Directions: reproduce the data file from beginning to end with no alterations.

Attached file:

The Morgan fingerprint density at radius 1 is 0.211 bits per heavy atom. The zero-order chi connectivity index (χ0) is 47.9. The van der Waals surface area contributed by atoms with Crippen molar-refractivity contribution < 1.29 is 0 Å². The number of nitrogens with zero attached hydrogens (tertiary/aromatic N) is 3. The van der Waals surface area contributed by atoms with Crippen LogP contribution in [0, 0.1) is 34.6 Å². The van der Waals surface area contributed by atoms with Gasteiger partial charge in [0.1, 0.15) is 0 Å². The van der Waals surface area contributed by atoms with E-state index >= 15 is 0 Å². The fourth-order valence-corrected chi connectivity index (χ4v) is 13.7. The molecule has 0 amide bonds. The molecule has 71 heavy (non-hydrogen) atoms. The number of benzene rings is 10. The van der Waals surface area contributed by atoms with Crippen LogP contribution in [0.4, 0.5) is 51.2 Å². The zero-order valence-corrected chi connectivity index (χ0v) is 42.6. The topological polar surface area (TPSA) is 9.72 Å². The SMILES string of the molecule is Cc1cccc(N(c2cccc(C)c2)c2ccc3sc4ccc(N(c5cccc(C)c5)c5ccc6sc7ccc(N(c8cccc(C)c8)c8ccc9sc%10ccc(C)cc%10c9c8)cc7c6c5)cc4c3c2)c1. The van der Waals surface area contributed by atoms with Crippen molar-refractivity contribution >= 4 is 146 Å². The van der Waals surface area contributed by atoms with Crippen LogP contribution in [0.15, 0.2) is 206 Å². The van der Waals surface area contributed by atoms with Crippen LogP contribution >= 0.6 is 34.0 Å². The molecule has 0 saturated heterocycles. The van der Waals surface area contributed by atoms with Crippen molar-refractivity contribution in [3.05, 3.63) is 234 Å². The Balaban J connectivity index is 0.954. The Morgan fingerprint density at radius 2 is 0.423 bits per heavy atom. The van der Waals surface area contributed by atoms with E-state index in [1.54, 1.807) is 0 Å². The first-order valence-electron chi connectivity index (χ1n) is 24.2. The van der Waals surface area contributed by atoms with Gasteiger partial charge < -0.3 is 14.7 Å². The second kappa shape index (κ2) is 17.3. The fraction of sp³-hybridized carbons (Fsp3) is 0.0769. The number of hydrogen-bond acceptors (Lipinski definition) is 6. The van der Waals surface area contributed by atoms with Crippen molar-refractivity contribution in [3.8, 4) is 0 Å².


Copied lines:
The Morgan fingerprint density at radius 1 is 0.211 bits per heavy atom. The zero-order chi connectivity index (χ0) is 47.9. The van der Waals surface area contributed by atoms with Crippen molar-refractivity contribution < 1.29 is 0 Å². The number of nitrogens with zero attached hydrogens (tertiary/aromatic N) is 3. The van der Waals surface area contributed by atoms with Crippen LogP contribution in [0, 0.1) is 34.6 Å². The van der Waals surface area contributed by atoms with Gasteiger partial charge in [0.1, 0.15) is 0 Å². The van der Waals surface area contributed by atoms with E-state index >= 15 is 0 Å². The fourth-order valence-corrected chi connectivity index (χ4v) is 13.7. The molecule has 0 amide bonds. The molecule has 71 heavy (non-hydrogen) atoms. The number of benzene rings is 10. The van der Waals surface area contributed by atoms with Crippen LogP contribution in [0.4, 0.5) is 51.2 Å². The zero-order valence-corrected chi connectivity index (χ0v) is 42.6. The topological polar surface area (TPSA) is 9.72 Å². The SMILES string of the molecule is Cc1cccc(N(c2cccc(C)c2)c2ccc3sc4ccc(N(c5cccc(C)c5)c5ccc6sc7ccc(N(c8cccc(C)c8)c8ccc9sc%10ccc(C)cc%10c9c8)cc7c6c5)cc4c3c2)c1. The van der Waals surface area contributed by atoms with Crippen molar-refractivity contribution >= 4 is 146 Å². The van der Waals surface area contributed by atoms with Crippen LogP contribution in [0.15, 0.2) is 206 Å². The van der Waals surface area contributed by atoms with Crippen LogP contribution >= 0.6 is 34.0 Å². The molecule has 0 saturated heterocycles. The van der Waals surface area contributed by atoms with Crippen molar-refractivity contribution in [3.05, 3.63) is 234 Å². The Balaban J connectivity index is 0.954. The Morgan fingerprint density at radius 2 is 0.423 bits per heavy atom. The van der Waals surface area contributed by atoms with E-state index in [1.54, 1.807) is 0 Å². The first-order valence-electron chi connectivity index (χ1n) is 24.2. The van der Waals surface area contributed by atoms with Gasteiger partial charge < -0.3 is 14.7 Å². The second kappa shape index (κ2) is 17.3. The fraction of sp³-hybridized carbons (Fsp3) is 0.0769. The number of hydrogen-bond acceptors (Lipinski definition) is 6. The van der Waals surface area contributed by atoms with Crippen molar-refractivity contribution in [3.8, 4) is 0 Å².